Nearly 3,000 people attend the annual Huffing for Stuffing race in Bozeman — that's almost a tenth of the population. Factor in freezing temps and that's one heck of a running crowd in southwest Montana. For good reason: awesome trails, beautiful views, clean air, and a vibrant local running community. Time to tie the laces and move like your body was meant to move.
- Dr. Lou WaltersHow Outside Bozeman Got Me to Run the Ridge Run “You have to write an essay,” said a local runner. We were talking about registering for the Ridge Run. She had been completely coherent up until this statement. I began to assess her for a stroke. Read more >>Tuller, BriggitteIn Montana, attacks on runners and hikers are rare, and most women are assaulted by men they know in places they consider safe—but statistics are no consolation. Read more >>Torvinen, EricMy first time running the Baldy Blitz, I experienced the full gamut of human emotion: from feelings of ecstasy as I ran down off the summit, my yee-haws drowned out by the roar of arctic style winds, to spirit-crushing despair on the ice-cold, bushwhacking decent, rivaled only by the Bataan Death Read more >>Metrick, DeeWhen it comes to sexiness, I want to be the Frank’s Red Hot on my boyfriend’s egg-white omelet. Although this is a very intuitive goal, achieving it is not quite so natural for me. All too often, I find myself being more of a run-of-the-mill sort of condiment, like salt. Read more >>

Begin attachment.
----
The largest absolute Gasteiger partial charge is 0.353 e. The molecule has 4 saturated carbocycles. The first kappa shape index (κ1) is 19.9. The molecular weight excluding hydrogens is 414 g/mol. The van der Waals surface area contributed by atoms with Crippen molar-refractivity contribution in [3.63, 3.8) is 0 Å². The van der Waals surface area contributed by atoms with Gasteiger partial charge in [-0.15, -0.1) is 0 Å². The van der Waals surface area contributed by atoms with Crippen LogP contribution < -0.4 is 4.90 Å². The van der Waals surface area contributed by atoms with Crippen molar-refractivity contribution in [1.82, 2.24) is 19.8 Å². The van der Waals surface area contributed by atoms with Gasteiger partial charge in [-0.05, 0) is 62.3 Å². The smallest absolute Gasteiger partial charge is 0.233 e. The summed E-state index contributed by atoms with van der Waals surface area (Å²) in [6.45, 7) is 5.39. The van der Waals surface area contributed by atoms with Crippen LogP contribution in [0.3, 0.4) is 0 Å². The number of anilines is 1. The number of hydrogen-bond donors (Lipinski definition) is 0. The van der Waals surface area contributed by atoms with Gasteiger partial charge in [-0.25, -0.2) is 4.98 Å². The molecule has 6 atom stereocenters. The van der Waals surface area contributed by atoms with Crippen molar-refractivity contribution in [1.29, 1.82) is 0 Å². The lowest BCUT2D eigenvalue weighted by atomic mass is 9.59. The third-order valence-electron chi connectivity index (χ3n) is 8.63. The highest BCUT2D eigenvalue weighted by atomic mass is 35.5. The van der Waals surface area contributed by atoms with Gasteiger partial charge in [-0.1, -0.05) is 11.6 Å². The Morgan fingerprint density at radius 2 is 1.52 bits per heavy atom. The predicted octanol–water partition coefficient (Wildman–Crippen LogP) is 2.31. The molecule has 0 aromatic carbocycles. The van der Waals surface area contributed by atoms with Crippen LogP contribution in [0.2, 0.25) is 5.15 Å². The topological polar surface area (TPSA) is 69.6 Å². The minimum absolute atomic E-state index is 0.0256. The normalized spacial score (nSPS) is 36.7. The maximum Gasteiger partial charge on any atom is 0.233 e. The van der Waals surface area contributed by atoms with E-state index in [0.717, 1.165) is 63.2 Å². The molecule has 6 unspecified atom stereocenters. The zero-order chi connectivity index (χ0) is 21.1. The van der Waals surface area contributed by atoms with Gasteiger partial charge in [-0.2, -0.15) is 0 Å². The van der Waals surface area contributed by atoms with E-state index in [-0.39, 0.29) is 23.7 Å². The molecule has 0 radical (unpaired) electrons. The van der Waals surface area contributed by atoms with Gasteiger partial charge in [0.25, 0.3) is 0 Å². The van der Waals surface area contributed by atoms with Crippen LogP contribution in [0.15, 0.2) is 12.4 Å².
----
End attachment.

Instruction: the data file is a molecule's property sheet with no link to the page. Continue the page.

- Dr. Lou WaltersHow Outside Bozeman Got Me to Run the Ridge Run “You have to write an essay,” said a local runner. We were talking about registering for the Ridge Run. She had been completely coherent up until this statement. I began to assess her for a stroke. Read more >>Reuss, DaveThere are 14 of us lined up at the Grotto Falls trailhead on a cold Saturday morning. The clouds are thick, and you can just about see your breath. There should be that nervous tension that hangs like a cloud around the starting line—but it’s gone. Read more >>Reuss, DaveThe last of the sky’s bruised-purple tint has faded to black, and now it’s anywhere from eleven at night to four in the morning. The miles and hours pile on top of each other until it’s impossible to tell what time it is. Read more >>
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